Final Thoughts as I Leave the Land of LET Intro…

We have come to the end of our formal journey in LET and I thought it would be a good idea to finish with some final thoughts about what I have taken from the subject.

The most important thing for me has been the confidence I have gained in using technology, particularly this blog. I have certainly grown up in a digital age, however, at times I feel like I am a bit of a novice with some kinds of technology, so it was nice having the opportunity to explore it in such a scaffolded way here. I have already begun thinking how I could get my students to use a blog in my classes next year. Being an English teacher, I think it could be a great way to document novel studies. Students could set up categories relating to characters, themes and settings; they could incorporate pictures to help describe certain sections of the novel and how they interpret it in their own minds; they could comment on each others’ ideas and help build each others’ understanding of the book… I am quite excited thinking about where I could take it!

I am fortunate in that the school I work at has really embraced the idea of technology in the classroom (all students a required to have their own iPad in class), so there is nothing stopping me from embracing the idea myself and being as creative and innovative as I can with my pedagogy. Lots to look forward to next year!

Finally, I want to finish with a mind map of how I now see learning and educational technology. Again, this is not an exhaustive display, however, it emphasizes the main points that i have taken away from the course.

My reshaped thoughts on learning and educational technology

My reshaped thoughts on learning and educational technology

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Portfolio Assignment 5: Reflecting on Peers’ Blogs

Our last assignment involves us looking at at what our classmates have produced over the last couple of months. I think this is a great idea, and is something that I encourage my students to do in my own classroom. Peer evaluation is a great way to explore what those around you have been doing, and it is often surprising how many different directions students can take with one task. I teach students who are 12-14 years old, so often I will spend some time talking about how to give constructive feedback before they actually begin the process. I’m sure that Masters level students are more than ready to jump straight into it though! I found a nice little clip that introduces people to the idea of giving critical feedback and why it is important:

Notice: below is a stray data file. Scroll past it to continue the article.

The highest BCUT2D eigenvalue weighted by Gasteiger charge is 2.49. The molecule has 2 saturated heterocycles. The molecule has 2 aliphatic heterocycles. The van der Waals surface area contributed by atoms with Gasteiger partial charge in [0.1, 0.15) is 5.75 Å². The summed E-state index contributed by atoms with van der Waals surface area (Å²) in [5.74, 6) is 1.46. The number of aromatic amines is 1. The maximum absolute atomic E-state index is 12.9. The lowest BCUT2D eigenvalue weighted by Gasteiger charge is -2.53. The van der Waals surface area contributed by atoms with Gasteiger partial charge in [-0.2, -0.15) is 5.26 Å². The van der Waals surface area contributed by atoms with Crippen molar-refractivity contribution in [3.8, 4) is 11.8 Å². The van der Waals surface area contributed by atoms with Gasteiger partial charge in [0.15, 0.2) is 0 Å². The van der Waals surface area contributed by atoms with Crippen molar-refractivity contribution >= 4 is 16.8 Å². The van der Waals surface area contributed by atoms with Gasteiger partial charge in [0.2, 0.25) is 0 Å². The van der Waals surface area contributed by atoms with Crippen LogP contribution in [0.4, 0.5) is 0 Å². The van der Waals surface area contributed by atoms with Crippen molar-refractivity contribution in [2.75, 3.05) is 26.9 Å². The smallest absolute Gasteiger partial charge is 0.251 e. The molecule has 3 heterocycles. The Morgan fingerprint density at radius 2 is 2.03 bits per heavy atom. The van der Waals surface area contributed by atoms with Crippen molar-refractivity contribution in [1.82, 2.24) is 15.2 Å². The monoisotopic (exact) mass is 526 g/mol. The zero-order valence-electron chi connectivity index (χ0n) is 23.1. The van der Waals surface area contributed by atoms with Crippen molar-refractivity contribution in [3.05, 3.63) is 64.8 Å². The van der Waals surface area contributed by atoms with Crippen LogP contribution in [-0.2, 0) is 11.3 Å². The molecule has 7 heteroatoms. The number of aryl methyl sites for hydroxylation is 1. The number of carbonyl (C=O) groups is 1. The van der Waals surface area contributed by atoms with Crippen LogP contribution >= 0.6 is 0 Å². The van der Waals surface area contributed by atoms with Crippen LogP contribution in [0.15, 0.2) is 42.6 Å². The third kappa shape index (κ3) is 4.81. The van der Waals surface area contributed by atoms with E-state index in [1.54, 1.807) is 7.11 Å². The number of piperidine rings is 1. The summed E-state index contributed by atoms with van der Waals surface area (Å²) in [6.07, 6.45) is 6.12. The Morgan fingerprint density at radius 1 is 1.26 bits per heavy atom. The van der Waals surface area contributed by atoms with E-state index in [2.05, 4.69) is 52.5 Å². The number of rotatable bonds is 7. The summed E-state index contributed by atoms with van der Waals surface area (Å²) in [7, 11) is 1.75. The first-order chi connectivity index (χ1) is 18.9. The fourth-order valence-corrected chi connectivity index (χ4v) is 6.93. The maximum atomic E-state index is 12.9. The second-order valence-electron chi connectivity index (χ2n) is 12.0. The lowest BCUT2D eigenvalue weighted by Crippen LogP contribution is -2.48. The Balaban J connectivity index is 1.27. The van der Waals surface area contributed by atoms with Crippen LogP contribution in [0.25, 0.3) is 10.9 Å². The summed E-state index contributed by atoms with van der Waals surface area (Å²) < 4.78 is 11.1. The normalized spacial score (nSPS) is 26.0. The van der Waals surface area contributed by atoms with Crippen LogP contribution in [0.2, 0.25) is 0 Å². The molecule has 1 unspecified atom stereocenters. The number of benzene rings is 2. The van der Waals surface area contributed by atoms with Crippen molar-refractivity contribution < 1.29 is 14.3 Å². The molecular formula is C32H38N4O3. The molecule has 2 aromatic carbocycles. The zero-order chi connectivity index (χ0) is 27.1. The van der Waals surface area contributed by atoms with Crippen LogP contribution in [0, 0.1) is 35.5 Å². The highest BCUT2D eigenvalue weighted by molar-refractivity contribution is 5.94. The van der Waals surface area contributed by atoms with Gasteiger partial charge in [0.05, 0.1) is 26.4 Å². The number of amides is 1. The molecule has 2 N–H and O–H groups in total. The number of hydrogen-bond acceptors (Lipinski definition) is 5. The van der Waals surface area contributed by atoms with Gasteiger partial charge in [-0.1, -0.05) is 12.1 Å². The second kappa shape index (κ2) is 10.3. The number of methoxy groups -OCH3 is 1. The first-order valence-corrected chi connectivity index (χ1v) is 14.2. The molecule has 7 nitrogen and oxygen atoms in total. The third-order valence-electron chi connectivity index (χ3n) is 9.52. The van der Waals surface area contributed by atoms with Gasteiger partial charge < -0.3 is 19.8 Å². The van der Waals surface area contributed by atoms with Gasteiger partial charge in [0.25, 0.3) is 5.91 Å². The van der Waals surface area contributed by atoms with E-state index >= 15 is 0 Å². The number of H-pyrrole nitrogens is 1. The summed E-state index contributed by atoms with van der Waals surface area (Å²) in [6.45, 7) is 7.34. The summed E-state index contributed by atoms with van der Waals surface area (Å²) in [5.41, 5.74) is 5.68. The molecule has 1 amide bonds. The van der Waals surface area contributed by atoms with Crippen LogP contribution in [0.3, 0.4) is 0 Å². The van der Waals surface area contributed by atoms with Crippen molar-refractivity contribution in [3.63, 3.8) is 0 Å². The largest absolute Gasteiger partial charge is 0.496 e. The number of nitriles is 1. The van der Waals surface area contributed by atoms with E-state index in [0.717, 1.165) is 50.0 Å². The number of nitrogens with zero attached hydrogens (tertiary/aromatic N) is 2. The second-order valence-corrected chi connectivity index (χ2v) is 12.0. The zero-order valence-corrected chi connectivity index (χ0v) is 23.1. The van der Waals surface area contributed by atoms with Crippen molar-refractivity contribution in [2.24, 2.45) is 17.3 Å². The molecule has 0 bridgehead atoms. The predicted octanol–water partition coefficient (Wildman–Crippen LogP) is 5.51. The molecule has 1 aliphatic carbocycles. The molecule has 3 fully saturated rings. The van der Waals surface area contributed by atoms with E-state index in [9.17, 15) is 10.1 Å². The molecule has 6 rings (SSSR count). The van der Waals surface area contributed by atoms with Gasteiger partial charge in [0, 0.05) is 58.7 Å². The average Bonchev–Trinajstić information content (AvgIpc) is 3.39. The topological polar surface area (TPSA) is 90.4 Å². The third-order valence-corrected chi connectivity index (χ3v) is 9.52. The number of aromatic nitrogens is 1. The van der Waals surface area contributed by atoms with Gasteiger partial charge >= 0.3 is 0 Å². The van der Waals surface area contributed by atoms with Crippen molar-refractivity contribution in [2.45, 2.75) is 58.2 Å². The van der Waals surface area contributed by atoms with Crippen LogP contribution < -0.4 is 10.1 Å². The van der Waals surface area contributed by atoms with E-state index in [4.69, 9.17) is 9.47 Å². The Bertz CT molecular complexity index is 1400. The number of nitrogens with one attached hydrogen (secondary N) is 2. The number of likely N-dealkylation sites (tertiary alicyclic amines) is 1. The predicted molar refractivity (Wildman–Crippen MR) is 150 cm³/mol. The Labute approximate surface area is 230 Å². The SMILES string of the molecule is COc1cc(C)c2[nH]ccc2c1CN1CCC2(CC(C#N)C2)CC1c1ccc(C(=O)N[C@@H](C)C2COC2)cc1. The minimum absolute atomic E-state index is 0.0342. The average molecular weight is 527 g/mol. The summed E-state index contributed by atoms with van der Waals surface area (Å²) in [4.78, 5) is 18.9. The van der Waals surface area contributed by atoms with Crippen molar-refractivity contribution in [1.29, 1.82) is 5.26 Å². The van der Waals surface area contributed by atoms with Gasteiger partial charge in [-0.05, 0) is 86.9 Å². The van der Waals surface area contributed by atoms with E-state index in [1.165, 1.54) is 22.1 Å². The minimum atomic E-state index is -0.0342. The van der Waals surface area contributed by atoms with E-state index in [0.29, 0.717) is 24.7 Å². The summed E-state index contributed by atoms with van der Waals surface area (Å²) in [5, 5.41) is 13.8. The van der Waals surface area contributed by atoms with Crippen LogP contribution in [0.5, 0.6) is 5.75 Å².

I had a look at Lara and Andres’ blogs, and here are my thoughts on how they went:

Lara

I thoroughly enjoyed reading your blog, Lara! You provided an extremely rich discussion of all of the areas that we touched upon in this subject. It was clear that you really engaged with the content and made connections to your own life.

I particularly liked the way you kept building on your initial mind map. It was a very clear and effective way of documenting your growth throughout the course. I also thought you were very adventurous in terms of what features you included on your blog, such as the Google Map and the survey. It is clear that you enjoy exploring new technology and this has resulted in a very interesting piece of work.

The structure of your blog is logical and easy to follow, and I like that you have added in certain categories to document little things like your growing understanding of what self-regulated learning is.

I hope you had fun creating the blog, because it was certainly a pleasure to read. Well done!

Andres

You have some really interesting insights, Andres! You have clearly engaged with the core readings and you have written in a style that is personal and allows the reader to follow you in your growing understanding of what learning and educational technology means to you. I also like the way that you have limited the number of posts; rather than posting about lots of little things you have written very substantial pieces on the main topics, and I think this helps logically and neatly structure your blog.

I think your blog is very interesting visually also. The way you have cleverly integrated pictures, diagrams and images immediately grabs the reader’s attention.

Great work!

Portfolio Assignment 4: Continuing to build on my view of learning and educational technology

I have continued to further develop my understanding of what learning and educational technology actually mean. I was unfortunately unable to make it to the group jigsaw activity and lecture as I was in Russia (see previous post) but I have still been exploring the main ideas in this course.

Part of the individual work was to watch a video about Romanian perspectives on educational technology (http://vimeo.com/75768528), so I have done that and have briefly summarized the key points that I took away from it.

      • Romania have made a concerted effort to introduce technology to classrooms in the last few decades;
      • There are 10 years compulsory education in Romania and education is generalized and free;
      • In 2001 there was a significant push in Romania to introduce ICT to all levels of education;
      • In reality, it has been difficult to introduce technology to all levels of education, however, Valahia University (where the presenters of the video are employed) have made a very conscious effort to train in-service teachers to utilize ICT in their classrooms;
      • They introduced a program to do so in 4 phases lasting between 2001 and 2008, and have combined with international universities to develop and implement projects;
      • The Romanian government have assisted the inclusion of ICT in education by providing financial support to families so that they can buy the necessary hardware;
      • Widespread internet access in increasing (in 2000 3.6% of the Romanian population were using the internet and in 2010 this figure had risen to 35.5%), although this is still an area that needs to be addressed;Another area for further investigation is how ICT can be used in assessment in education; and
      • It is also recognized that although ICT can present wonderful learning opportunities in the classroom, curriculum are not written based on online learning, so traditional learning methods must not be thrown away altogether.